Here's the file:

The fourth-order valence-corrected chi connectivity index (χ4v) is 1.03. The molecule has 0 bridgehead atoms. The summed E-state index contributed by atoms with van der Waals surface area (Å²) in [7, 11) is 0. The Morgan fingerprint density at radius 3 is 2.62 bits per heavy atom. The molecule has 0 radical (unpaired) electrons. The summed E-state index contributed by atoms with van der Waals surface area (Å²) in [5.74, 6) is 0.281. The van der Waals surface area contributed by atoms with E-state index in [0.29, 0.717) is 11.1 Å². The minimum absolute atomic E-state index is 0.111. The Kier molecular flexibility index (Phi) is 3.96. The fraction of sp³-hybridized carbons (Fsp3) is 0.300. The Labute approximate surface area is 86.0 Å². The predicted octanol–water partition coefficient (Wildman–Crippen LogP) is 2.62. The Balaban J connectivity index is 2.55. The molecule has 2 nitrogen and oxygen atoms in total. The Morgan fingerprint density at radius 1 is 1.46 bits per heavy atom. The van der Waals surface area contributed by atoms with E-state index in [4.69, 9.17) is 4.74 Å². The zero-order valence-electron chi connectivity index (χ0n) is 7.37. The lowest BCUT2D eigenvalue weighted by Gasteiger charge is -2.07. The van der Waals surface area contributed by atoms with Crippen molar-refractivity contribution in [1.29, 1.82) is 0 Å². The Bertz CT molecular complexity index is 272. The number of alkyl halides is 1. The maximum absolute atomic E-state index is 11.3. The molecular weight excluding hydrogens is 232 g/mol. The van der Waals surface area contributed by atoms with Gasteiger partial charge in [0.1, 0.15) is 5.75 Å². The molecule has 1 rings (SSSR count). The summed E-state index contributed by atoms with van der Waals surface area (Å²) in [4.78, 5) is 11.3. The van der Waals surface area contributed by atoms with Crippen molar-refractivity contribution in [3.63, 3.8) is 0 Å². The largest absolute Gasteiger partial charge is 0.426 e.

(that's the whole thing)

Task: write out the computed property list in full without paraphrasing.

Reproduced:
The fourth-order valence-corrected chi connectivity index (χ4v) is 1.03. The molecule has 0 bridgehead atoms. The summed E-state index contributed by atoms with van der Waals surface area (Å²) in [7, 11) is 0. The Morgan fingerprint density at radius 3 is 2.62 bits per heavy atom. The molecule has 0 radical (unpaired) electrons. The summed E-state index contributed by atoms with van der Waals surface area (Å²) in [5.74, 6) is 0.281. The van der Waals surface area contributed by atoms with E-state index in [0.29, 0.717) is 11.1 Å². The minimum absolute atomic E-state index is 0.111. The Kier molecular flexibility index (Phi) is 3.96. The fraction of sp³-hybridized carbons (Fsp3) is 0.300. The Labute approximate surface area is 86.0 Å². The predicted octanol–water partition coefficient (Wildman–Crippen LogP) is 2.62. The Balaban J connectivity index is 2.55. The molecule has 2 nitrogen and oxygen atoms in total. The Morgan fingerprint density at radius 1 is 1.46 bits per heavy atom. The van der Waals surface area contributed by atoms with E-state index in [4.69, 9.17) is 4.74 Å². The zero-order valence-electron chi connectivity index (χ0n) is 7.37. The lowest BCUT2D eigenvalue weighted by Gasteiger charge is -2.07. The van der Waals surface area contributed by atoms with Crippen molar-refractivity contribution in [1.29, 1.82) is 0 Å². The Bertz CT molecular complexity index is 272. The number of alkyl halides is 1. The maximum absolute atomic E-state index is 11.3. The molecular weight excluding hydrogens is 232 g/mol. The van der Waals surface area contributed by atoms with Gasteiger partial charge in [0.1, 0.15) is 5.75 Å². The molecule has 1 rings (SSSR count). The summed E-state index contributed by atoms with van der Waals surface area (Å²) in [4.78, 5) is 11.3. The van der Waals surface area contributed by atoms with Crippen molar-refractivity contribution in [3.63, 3.8) is 0 Å². The largest absolute Gasteiger partial charge is 0.426 e.